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‘Strange Days’: The Apocalyptic Paranoia of Kathryn Bigelow’s Sci-fi Thriller

Some movies can be so iconic that they accidentally end up damaging their own genre in the long run. For instance, we’re all aware of how cyberpunk has been living in the shadow of Ridley Scott’s Blade Runner since 1984, with it being nearly impossible to tell a story about a futuristic dystopia without bringing out the flying cars and neon signage. Fortunately, there are exceptions to this rule, and one of my personal favorites happens to be Kathryn Bigelow’s 1995 sci-fi thriller Strange Days.

A genre-bending murder mystery that takes place in the “distant” future of 1999, this special little film has aged spectacularly well despite its pre-millennial DNA, tackling pertinent issues like race relations and police corruption while also telling a surprisingly engaging love story. This is precisely why I think revisiting this retro-futuristic New Year’s extravaganza is the perfect way to start off 2024 with a bang.

While Strange Days is an unapologetic child of the 90s, the film actually began life as a joint project between James Cameron and his then-wife Kathryn Bigelow back in 1986, with the initial romance story eventually being influenced by real-world political events like the Lorena Bobbitt trial and the 1992 LA Riots. The project would then evolve into a cyberpunk parable influenced by sci-fi masters like William Gibson, with the film’s SQUID tech borrowing heavily from Neuromancer’s SimStims.

Settling on a title inspired by The Doors’ second studio album, Cameron ultimately produced, edited and co-wrote the film (alongside Jay Cocks), though Bigelow took up directorial duties as her ex-husband became involved with other iconic 90s projects.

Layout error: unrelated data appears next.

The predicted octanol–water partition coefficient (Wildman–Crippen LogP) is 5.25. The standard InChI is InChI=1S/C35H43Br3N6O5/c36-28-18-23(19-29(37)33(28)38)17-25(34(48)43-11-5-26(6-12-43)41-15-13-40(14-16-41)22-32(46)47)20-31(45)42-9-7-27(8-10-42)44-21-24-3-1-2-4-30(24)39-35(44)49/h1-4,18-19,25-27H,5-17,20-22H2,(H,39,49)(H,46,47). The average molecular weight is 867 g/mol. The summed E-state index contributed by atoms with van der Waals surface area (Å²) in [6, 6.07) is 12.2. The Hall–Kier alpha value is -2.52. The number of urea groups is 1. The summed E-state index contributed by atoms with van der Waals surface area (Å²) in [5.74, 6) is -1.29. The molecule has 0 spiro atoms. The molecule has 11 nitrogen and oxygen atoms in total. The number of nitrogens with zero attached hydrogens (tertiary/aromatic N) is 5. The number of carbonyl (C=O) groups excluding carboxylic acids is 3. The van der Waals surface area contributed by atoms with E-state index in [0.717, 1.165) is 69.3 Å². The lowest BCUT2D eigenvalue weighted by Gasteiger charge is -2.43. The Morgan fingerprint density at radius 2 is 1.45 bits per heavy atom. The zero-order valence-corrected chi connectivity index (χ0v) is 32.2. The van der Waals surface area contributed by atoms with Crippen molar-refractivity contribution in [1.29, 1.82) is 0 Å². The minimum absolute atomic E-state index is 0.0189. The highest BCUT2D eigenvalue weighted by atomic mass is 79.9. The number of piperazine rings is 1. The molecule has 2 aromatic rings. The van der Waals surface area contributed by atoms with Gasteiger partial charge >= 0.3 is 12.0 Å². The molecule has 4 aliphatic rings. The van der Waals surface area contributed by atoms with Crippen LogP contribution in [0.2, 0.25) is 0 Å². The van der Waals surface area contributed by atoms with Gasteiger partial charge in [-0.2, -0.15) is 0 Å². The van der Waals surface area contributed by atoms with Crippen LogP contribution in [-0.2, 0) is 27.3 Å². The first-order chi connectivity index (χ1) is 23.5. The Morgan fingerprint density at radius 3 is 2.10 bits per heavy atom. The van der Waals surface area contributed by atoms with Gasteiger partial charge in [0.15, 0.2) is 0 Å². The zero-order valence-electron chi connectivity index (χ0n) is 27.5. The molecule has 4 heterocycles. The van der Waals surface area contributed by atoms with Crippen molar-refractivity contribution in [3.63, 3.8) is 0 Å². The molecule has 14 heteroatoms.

In the finished film, Ralph Fiennes (who beat out iconic actors like Arnold Schwarzenegger and Andy Garcia for the lead role) plays Lenny, an ex-LAPD officer who now hustles illegal SQUID recordings – voyeuristic tech that allows users to experience someone else’s memories – and accidentally stumbles upon a conspiracy to cover up the murder of revolutionary rapper Jeriko One. With the help of bodyguard and limo driver Mace (Angela Bassett), Lenny investigates a futuristic version of late 90s LA that’s only one riot away from complete anarchy.


Raking in a mere $17 million on a $42 million budget, it’s pretty clear that audiences didn’t quite warm up to Bigelow’s bleak vision of the near future. As if that wasn’t enough, reviewers of the time criticized the film for its graphic story and excessive violence, claiming that it was a far cry from James Cameron’s other futuristic projects. And yet, nearly three decades later, I’d argue that all the elements that made Strange Days a flop in ‘95 are exactly what make it such an amazing experience today.

Diving into the philosophical ramifications of a world where experiences can be revisited ad infinitum in an eerily prescient view of a society where every moment is under constant scrutiny, it often feels like Strange Days says more about the 2020s than the late 90s. And this isn’t even mentioning Bigelow’s stylish direction, which elevates the material without resorting to the same tired tropes established by previous cyberpunk flicks.